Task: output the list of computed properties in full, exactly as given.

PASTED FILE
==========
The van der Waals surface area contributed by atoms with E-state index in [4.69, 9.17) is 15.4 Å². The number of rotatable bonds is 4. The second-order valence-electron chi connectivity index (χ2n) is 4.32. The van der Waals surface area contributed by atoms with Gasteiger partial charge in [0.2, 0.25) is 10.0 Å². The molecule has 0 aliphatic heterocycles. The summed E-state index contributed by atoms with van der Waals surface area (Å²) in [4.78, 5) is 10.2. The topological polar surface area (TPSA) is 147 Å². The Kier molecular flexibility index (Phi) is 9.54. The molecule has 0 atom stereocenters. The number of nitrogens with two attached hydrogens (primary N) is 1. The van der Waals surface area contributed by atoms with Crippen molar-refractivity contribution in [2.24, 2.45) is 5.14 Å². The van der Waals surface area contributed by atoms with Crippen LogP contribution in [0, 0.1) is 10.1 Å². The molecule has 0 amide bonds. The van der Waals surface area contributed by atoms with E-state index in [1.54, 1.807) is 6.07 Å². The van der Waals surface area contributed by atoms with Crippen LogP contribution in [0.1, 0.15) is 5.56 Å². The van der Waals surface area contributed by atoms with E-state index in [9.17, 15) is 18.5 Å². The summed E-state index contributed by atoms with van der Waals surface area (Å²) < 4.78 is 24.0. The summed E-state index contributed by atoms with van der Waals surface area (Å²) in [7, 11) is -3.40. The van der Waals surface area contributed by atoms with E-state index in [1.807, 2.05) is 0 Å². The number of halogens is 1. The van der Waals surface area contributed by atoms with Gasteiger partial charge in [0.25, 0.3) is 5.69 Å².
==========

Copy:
The van der Waals surface area contributed by atoms with E-state index in [4.69, 9.17) is 15.4 Å². The number of rotatable bonds is 4. The second-order valence-electron chi connectivity index (χ2n) is 4.32. The van der Waals surface area contributed by atoms with Gasteiger partial charge in [0.2, 0.25) is 10.0 Å². The molecule has 0 aliphatic heterocycles. The summed E-state index contributed by atoms with van der Waals surface area (Å²) in [4.78, 5) is 10.2. The topological polar surface area (TPSA) is 147 Å². The Kier molecular flexibility index (Phi) is 9.54. The molecule has 0 atom stereocenters. The number of nitrogens with two attached hydrogens (primary N) is 1. The van der Waals surface area contributed by atoms with Crippen molar-refractivity contribution in [2.24, 2.45) is 5.14 Å². The van der Waals surface area contributed by atoms with Crippen LogP contribution in [0, 0.1) is 10.1 Å². The molecule has 0 amide bonds. The van der Waals surface area contributed by atoms with E-state index in [1.54, 1.807) is 6.07 Å². The van der Waals surface area contributed by atoms with Crippen LogP contribution in [0.1, 0.15) is 5.56 Å². The van der Waals surface area contributed by atoms with E-state index in [9.17, 15) is 18.5 Å². The summed E-state index contributed by atoms with van der Waals surface area (Å²) < 4.78 is 24.0. The summed E-state index contributed by atoms with van der Waals surface area (Å²) in [7, 11) is -3.40. The van der Waals surface area contributed by atoms with E-state index in [1.807, 2.05) is 0 Å². The number of halogens is 1. The van der Waals surface area contributed by atoms with Gasteiger partial charge in [0.25, 0.3) is 5.69 Å².